A purple gallinule is one of the larger species of aquatic birds. The purple gallinule's range of weight is 25-27 oz (709-765 g). The males are usually somewhat bigger and heavier as compared to the females.

What are the male and female names of the species?

There are no specific names given to male or female purple gallinules.

What would you call a baby Purple Gallinule?

The young ones and babies of purple gallinules are referred to as nestlings, hatchlings, or chicks, just like other bird species.

What do they eat?

Even though they are omnivore creatures, their primary diet consists of a variety of plant leaves, seeds, tubers, flowers, and fruits of aquatic and terrestrial plants, such as lotus, hydrallis, water lilies, and many more. They also eat beetles, bees, worms, frogs, small fish, spiders, leeches, ants, snails, grasshoppers, and eggs and young of other birds.

Are they dangerous?

There is no incident reported to date which has proved that these medium-sized birds have caused any harm to humans. Regardless, this species is not violent or aggressive, but they can be aggressive if their eggs, young ones, or their life is threatened.

They are also known to be aggressive while defending their territory from a variety of other animals.

Would they make a good pet?

Purple gallinules, also referred to as purple swamphens, are omnivore creatures that are also known to migrate from one place to another in search of food and habitat. These birds are not family-friendly and are not considered pets by pet owners.

If you are looking to keep purple gallinules as a pet bird at your house, they are not suited or adapted to homes.

Did you know...

As all of you might be having a problem with pronouncing the name, purple gallinule is pronounced as ‘pur-pul’ for purple and ‘gal-uh-nool’ or ‘gal-uh-nyool’.

Although this species seems like they usually spend their time in the nest and fly only short distances, they are found almost all around the world.

How has the Purple Gallinule adapted?

A purple gallinule is also known as the yellow-legged gallinule or American purple gallinule and is one of the few birds that has made great adaptations to altered human environments in the form of big legs and toes which makes it easier for them to walk on water lilies, and other flowers, in wetlands and swamp areas.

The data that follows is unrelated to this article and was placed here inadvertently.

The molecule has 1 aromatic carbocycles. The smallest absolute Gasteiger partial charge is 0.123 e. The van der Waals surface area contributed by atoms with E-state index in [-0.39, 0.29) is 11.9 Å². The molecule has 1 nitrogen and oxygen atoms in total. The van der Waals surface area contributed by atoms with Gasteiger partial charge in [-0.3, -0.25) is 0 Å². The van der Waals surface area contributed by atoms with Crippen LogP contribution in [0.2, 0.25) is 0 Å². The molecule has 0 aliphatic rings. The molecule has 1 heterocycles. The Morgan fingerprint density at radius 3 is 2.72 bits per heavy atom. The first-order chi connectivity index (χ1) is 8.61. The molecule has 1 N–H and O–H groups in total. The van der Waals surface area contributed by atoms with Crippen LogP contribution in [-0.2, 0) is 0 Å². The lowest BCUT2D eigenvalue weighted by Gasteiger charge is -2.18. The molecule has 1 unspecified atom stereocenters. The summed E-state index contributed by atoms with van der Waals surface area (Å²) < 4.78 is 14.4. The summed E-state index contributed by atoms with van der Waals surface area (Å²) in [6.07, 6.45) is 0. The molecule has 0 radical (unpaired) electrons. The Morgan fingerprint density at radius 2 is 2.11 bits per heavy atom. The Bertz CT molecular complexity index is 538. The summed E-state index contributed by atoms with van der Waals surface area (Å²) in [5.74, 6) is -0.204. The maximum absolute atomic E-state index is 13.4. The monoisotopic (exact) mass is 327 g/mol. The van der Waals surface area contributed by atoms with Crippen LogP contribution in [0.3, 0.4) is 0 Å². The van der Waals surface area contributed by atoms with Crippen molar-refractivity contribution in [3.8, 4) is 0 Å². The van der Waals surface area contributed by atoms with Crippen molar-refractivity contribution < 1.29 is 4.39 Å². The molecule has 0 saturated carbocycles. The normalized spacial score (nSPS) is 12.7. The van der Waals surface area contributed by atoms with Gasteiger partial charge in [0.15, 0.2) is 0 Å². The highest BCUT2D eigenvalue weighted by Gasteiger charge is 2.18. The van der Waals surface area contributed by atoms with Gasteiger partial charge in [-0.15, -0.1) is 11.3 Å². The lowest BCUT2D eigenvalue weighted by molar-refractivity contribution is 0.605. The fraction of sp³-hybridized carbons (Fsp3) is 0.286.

The young birds also use their tiny claws to move around in their habitat of wetlands where it is very difficult for others to move and hunt.

How are people affecting the Purple Gallinule?

As we have already seen, purple gallinules have been listed amongst the category of Least Concern under the IUCN Red List, but their population is declining day by day. Their population decline over the last 20-30 years has impacted around 76 % of the decline overall which is mainly caused due to habitat loss.

These birds have also been declared vulnerable in certain countries due to changes in water quality, habitat loss due to human intervention, loss of wetlands, pollution, and water levels which ultimately affect them.

Here at Kidadl, we have carefully created lots of interesting family-friendly animal facts for everyone to discover! Learn more about some other birds including California quail facts, or eastern kingbird facts.

You can even occupy yourself at home by coloring in one of our free printable purple gallinule bird coloring pages.

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Written by Joan Agie

Bachelor of Science specializing in Human Anatomy

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Joan AgieBachelor of Science specializing in Human Anatomy

With 3+ years of research and content writing experience across several niches, especially on education, technology, and business topics. Joan holds a Bachelor’s degree in Human Anatomy from the Federal University of Technology, Akure, Nigeria, and has worked as a researcher and writer for organizations across Nigeria, the US, the UK, and Germany. Joan enjoys meditation, watching movies, and learning new languages in her free time.

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Fact-checked by Deeti Gupta

Bachelor of Arts specializing in English Literature

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Deeti GuptaBachelor of Arts specializing in English Literature

A detail-oriented fact-checker with a research-oriented approach. Devika has a passion for creative writing, she has been published on multiple digital publishing platforms and editorials before joining the Kidadl team. Currently pursuing a Bachelor of Arts in English Literature from St.Xavier's College, Deeti has won several accolades and writing competitions throughout her academic career.